Under surveillance today is the new Conservative party leader, MP for Witney and cyclists champion, the Right Honourable David Cameron.There has been a host of publicity surrounding David Cameron since the beginning of the Tory leadership contest. His media savvy, suave, meticulous and at times controversial campaign eventually seeing off the endlessly enigmatic competitor David Davis and his double D blondes.

Prior to becoming an MP, David Cameron studied at Eton College before moving on to Oxford University. From there he went into media becoming a Managing Director at Carlton Communications, a subsidiary company of ITVplc. Quite an illustrious CV so far. Cameron has successfully negotiated the potential hurdle that his Old Etonian status presents to modernising the Conservative Party.One of the most interesting features of Cameron's leadership campaign was the furore surrounding whther or not he had used drugs, specifically cocaine, in the past. Pictures in the Sunday papers showed Cameron's shadow chancellor George Osborne with a prostitute, both of whom were sat infront of a table upon which were several neat lines of white powder. Pictures which no doubt left Angus Deayton welling up with teary eyed reminiscence.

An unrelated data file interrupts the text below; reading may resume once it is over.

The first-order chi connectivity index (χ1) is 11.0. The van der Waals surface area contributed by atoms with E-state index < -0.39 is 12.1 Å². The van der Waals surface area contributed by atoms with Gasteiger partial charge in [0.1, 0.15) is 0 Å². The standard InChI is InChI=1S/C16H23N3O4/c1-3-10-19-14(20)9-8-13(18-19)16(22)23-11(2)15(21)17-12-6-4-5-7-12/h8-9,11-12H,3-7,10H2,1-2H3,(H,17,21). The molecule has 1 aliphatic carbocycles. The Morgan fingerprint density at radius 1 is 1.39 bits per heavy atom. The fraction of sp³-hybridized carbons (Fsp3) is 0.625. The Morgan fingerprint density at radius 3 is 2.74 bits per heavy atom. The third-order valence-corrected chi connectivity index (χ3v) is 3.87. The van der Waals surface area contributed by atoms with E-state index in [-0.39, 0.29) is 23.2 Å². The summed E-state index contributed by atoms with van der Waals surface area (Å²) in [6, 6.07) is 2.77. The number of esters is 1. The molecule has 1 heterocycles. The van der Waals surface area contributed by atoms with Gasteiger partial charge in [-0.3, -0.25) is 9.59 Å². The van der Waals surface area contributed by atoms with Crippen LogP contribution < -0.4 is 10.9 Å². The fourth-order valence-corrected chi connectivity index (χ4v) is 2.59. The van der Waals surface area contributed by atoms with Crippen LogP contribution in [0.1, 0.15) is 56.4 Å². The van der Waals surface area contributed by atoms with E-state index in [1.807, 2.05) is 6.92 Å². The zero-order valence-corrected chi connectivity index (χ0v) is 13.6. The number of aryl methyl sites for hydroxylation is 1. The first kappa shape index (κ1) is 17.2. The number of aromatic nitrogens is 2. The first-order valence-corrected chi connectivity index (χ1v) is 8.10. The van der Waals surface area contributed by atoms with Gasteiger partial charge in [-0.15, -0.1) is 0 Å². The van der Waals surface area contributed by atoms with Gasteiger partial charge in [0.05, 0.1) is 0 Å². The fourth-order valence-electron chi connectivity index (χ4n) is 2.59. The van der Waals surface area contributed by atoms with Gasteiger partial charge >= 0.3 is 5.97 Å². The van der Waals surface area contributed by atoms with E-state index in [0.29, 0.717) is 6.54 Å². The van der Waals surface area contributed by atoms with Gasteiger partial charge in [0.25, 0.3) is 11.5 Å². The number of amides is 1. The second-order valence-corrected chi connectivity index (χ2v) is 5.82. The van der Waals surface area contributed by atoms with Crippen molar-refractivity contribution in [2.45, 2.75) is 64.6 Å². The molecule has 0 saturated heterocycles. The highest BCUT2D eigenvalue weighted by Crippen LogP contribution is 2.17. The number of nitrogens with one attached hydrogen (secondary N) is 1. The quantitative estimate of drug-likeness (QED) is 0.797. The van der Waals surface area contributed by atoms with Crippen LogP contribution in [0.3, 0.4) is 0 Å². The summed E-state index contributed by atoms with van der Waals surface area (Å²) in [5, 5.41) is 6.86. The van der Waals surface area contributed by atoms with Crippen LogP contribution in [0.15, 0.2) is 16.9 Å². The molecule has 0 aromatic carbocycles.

Cameron has said that he is 'entitled to a private life before politics' and that he had 'a normal university experience'. Not everyone known to the critical aye took cocaine at university, however this has been universally regarded as a veiled yes!This was a very clever move by Cameron, who whilst not admitting taking drugs managed to make himself seem knowledgeable and in touch with those that do. This was helped by a quickly withdrawn comment that he would reclassify ecstacy as a class B drug. Hopefully a belief echoed by the all party commitee on drugs upon which Cameron sat.